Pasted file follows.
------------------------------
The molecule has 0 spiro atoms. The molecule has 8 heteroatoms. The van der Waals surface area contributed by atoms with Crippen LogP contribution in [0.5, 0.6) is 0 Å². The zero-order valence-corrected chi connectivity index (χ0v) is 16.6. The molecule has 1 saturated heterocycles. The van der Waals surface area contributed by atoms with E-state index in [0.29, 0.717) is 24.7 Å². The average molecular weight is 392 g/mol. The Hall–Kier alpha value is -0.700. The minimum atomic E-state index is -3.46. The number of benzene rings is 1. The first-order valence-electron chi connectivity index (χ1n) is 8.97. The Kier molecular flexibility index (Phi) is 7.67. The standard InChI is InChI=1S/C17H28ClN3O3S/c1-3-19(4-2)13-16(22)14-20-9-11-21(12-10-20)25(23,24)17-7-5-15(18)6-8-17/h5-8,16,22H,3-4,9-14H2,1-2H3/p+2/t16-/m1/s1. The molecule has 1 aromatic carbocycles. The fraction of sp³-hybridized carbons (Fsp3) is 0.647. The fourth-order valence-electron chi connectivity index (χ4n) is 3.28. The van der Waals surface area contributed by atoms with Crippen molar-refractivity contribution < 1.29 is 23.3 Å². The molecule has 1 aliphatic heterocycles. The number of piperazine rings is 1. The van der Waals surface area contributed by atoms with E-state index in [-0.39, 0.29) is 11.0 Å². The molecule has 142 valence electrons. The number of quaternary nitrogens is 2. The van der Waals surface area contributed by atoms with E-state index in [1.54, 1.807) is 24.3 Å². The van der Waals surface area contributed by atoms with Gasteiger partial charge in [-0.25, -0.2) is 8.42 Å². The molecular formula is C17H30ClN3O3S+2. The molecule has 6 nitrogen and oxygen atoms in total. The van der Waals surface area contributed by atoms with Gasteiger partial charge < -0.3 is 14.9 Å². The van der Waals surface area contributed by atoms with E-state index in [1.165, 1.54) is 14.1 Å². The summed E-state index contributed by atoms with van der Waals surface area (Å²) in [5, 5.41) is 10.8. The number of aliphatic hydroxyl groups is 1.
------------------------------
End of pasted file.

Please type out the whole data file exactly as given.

The molecule has 0 spiro atoms. The molecule has 8 heteroatoms. The van der Waals surface area contributed by atoms with Crippen LogP contribution in [0.5, 0.6) is 0 Å². The zero-order valence-corrected chi connectivity index (χ0v) is 16.6. The molecule has 1 saturated heterocycles. The van der Waals surface area contributed by atoms with E-state index in [0.29, 0.717) is 24.7 Å². The average molecular weight is 392 g/mol. The Hall–Kier alpha value is -0.700. The minimum atomic E-state index is -3.46. The number of benzene rings is 1. The first-order valence-electron chi connectivity index (χ1n) is 8.97. The Kier molecular flexibility index (Phi) is 7.67. The standard InChI is InChI=1S/C17H28ClN3O3S/c1-3-19(4-2)13-16(22)14-20-9-11-21(12-10-20)25(23,24)17-7-5-15(18)6-8-17/h5-8,16,22H,3-4,9-14H2,1-2H3/p+2/t16-/m1/s1. The molecule has 1 aromatic carbocycles. The fraction of sp³-hybridized carbons (Fsp3) is 0.647. The fourth-order valence-electron chi connectivity index (χ4n) is 3.28. The van der Waals surface area contributed by atoms with Crippen molar-refractivity contribution < 1.29 is 23.3 Å². The molecule has 1 aliphatic heterocycles. The number of piperazine rings is 1. The van der Waals surface area contributed by atoms with E-state index in [-0.39, 0.29) is 11.0 Å². The molecule has 142 valence electrons. The number of quaternary nitrogens is 2. The van der Waals surface area contributed by atoms with E-state index in [1.54, 1.807) is 24.3 Å². The van der Waals surface area contributed by atoms with Gasteiger partial charge in [-0.25, -0.2) is 8.42 Å². The molecular formula is C17H30ClN3O3S+2. The molecule has 6 nitrogen and oxygen atoms in total. The van der Waals surface area contributed by atoms with Gasteiger partial charge < -0.3 is 14.9 Å². The van der Waals surface area contributed by atoms with E-state index in [1.165, 1.54) is 14.1 Å². The summed E-state index contributed by atoms with van der Waals surface area (Å²) in [5, 5.41) is 10.8. The number of aliphatic hydroxyl groups is 1.